Whilst crop monocultures do cover vast swathes of the earth’s surface, their effects are small when compared to livestock farming. Over 60 billion domesticates are slaughtered each year and together with humans they make up 93% of the terrestrial vertebrate biomass. This is pushing out wild species and having a devastating impact on their habitats (Bonneuil and Fressoz, 2016)vii. For this we largely have increasing population and industrial agriculture techniques to thank. Yet so many people are still blind to this issue and fail to make the link between meat consumption and planetary eco-system breakdown (Boggs, 2007)viii. In fact, many obvious connections between our behaviour and its effect on the environment are simply ignored (think driving diesel cars and taking the plane). Maybe the issue is that there has not been one watershed event allowing people to understand the seriousness of it all. The last extinction on a scale comparable to the contemporary one was 65 million years ago when the dinosaurs disappeared. That was caused by a gigantic meteorite smashing into the face of the earth and exploding with the force of 60 billion nuclear bombs (University of Texas, 2000)ix. Think of that as an analogy to human impact on the planet.
Nuclear bombs represent the apogee of homo sapiens’ long attempt to master energy. Proto humans first started this process 400,000 years ago with the discovery of fire, which was subsequently applied to various uses such as cooking and forest clearance. It wasn’t until the industrial revolution however that our interactions with energy got us into serious trouble. With the arrival of manufacturing, our fossil fuel use mushroomed, and energy demand increased tenfold. Now so much carbon dioxide has been released into the atmosphere that scientists expect a temperature rise of around 3oC by 2100, which would be unprecedented in the last 120,000 years and possibly far longer (IPCC, 2007)x. Some studies, such as Meehl et al. (2006), affirm that on current emissions pathways, by 2300 the earth could get so hot it becomes uninhabitable for humansxi. This is the ultimate risk, that human’s propensity to send species tumbling into oblivion extends even to itself.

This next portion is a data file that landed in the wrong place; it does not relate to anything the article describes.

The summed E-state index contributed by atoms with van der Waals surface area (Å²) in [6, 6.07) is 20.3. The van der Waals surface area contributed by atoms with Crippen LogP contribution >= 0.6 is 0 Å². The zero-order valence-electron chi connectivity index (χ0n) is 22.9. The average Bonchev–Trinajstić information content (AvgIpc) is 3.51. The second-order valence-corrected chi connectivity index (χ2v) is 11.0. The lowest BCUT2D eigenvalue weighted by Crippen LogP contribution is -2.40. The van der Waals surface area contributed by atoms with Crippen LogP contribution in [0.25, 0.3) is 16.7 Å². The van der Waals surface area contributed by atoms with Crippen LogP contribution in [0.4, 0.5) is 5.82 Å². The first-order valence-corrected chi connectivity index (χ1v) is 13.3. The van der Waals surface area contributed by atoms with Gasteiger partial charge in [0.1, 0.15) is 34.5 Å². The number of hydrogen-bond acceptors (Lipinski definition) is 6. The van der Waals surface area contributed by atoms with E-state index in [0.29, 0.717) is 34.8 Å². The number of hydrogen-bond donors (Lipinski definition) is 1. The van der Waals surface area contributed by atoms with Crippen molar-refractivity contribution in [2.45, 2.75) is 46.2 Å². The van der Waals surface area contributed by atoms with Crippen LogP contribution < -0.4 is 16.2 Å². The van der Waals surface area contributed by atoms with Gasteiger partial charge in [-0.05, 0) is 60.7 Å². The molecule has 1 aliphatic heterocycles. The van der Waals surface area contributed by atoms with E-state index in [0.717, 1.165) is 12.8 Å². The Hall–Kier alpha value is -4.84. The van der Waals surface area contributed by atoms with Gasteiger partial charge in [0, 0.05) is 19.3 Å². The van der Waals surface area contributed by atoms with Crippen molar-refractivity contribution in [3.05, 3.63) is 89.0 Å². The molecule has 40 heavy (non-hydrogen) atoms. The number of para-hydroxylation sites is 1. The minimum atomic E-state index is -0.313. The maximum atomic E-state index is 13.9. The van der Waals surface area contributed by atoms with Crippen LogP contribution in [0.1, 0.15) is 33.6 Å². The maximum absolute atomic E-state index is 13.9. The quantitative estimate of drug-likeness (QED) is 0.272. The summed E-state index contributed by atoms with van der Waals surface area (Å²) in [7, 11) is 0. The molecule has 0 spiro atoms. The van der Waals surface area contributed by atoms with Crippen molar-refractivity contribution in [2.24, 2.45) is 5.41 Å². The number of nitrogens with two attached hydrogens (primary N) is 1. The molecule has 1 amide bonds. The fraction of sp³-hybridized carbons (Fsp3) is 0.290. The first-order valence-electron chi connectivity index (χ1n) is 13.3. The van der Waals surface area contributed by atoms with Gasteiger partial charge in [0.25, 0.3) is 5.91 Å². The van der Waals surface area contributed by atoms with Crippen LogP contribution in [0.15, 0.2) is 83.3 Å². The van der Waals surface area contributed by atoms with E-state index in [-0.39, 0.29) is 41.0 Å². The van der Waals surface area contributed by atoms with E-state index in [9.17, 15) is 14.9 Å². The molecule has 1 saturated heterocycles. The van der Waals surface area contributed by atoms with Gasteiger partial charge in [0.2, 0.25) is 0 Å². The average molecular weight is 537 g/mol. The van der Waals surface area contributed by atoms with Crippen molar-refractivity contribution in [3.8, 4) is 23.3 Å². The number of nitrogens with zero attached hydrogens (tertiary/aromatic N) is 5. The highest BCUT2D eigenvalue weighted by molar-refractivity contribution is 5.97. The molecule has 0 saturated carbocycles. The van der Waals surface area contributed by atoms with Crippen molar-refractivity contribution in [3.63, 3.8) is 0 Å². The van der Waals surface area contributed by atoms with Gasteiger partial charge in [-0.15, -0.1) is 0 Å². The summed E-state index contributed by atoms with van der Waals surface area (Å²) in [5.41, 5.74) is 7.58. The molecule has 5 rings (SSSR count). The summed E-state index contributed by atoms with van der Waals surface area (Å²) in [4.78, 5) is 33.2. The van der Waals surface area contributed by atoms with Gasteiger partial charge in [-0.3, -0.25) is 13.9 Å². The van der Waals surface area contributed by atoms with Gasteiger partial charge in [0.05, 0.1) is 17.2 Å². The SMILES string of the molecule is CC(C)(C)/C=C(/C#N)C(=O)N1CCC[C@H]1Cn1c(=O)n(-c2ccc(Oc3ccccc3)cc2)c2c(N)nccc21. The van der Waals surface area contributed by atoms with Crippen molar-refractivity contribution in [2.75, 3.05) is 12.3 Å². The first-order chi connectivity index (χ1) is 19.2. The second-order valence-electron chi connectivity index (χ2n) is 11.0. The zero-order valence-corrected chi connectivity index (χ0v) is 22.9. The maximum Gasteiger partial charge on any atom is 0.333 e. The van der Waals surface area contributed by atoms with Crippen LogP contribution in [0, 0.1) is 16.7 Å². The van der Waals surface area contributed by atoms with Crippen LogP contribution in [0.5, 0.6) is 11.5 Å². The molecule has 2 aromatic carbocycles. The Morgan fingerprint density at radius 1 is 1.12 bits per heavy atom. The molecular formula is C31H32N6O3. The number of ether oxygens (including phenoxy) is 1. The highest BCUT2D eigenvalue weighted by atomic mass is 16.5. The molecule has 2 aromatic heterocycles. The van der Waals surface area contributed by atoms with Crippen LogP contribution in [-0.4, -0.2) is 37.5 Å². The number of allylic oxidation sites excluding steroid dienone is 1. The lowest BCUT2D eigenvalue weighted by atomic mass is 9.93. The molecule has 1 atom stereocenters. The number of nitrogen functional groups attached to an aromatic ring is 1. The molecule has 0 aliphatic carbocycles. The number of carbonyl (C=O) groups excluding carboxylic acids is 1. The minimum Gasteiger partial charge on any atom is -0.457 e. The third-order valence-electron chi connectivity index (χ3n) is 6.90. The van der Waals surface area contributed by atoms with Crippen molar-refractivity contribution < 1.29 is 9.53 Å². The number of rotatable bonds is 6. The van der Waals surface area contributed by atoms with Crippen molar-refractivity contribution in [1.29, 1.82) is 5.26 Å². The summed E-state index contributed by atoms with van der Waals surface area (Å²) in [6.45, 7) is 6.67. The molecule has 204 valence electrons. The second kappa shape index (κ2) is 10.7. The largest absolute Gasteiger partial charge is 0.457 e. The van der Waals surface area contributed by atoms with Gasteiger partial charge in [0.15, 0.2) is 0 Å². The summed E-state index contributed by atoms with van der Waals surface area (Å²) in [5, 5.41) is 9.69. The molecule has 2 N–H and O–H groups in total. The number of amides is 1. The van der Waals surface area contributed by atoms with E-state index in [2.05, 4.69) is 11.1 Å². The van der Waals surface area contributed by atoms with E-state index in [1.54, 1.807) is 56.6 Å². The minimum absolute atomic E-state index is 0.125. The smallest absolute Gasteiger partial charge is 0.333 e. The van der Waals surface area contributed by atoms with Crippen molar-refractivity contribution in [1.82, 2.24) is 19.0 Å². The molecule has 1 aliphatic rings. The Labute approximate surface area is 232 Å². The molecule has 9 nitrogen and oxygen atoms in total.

And there is no reason when looking at the cosmos to the think that we will end up on a different path than this. The fact that the universe is so big and yet we are the only intelligent life forms is known as the “Fermi Paradox” (for a brief overview of this, Kurzgesagt’s video is well worth a watch)xii. The lessons it teaches us are important. Two of the leading explanations of the paradox are as follows: i) Earth is the only place in the universe to have ever harboured life, ii) planets have played host to civilisation, but they have all destroyed themselves. If the latter is true, then homo sapiens could be on this path and we must stop harming our environment before it’s too late. If the former is true, then we owe it to the universe not to destroy its only offspring capable of observing itself.
If the prognoses of the Fermi paradox are gloomy, that should not necessarily colour our outlook. As discussed above one of the key lessons of human history is our exceptional ability to cooperate. And cooperation at all levels is precisely what we need in order to work towards a solution to the environmental crisis. But as we do so we must always remember our true place in the order of things: ape-like newcomers with a penchant for destruction, desperately trying to save our only home from an environmental crisis of our own making.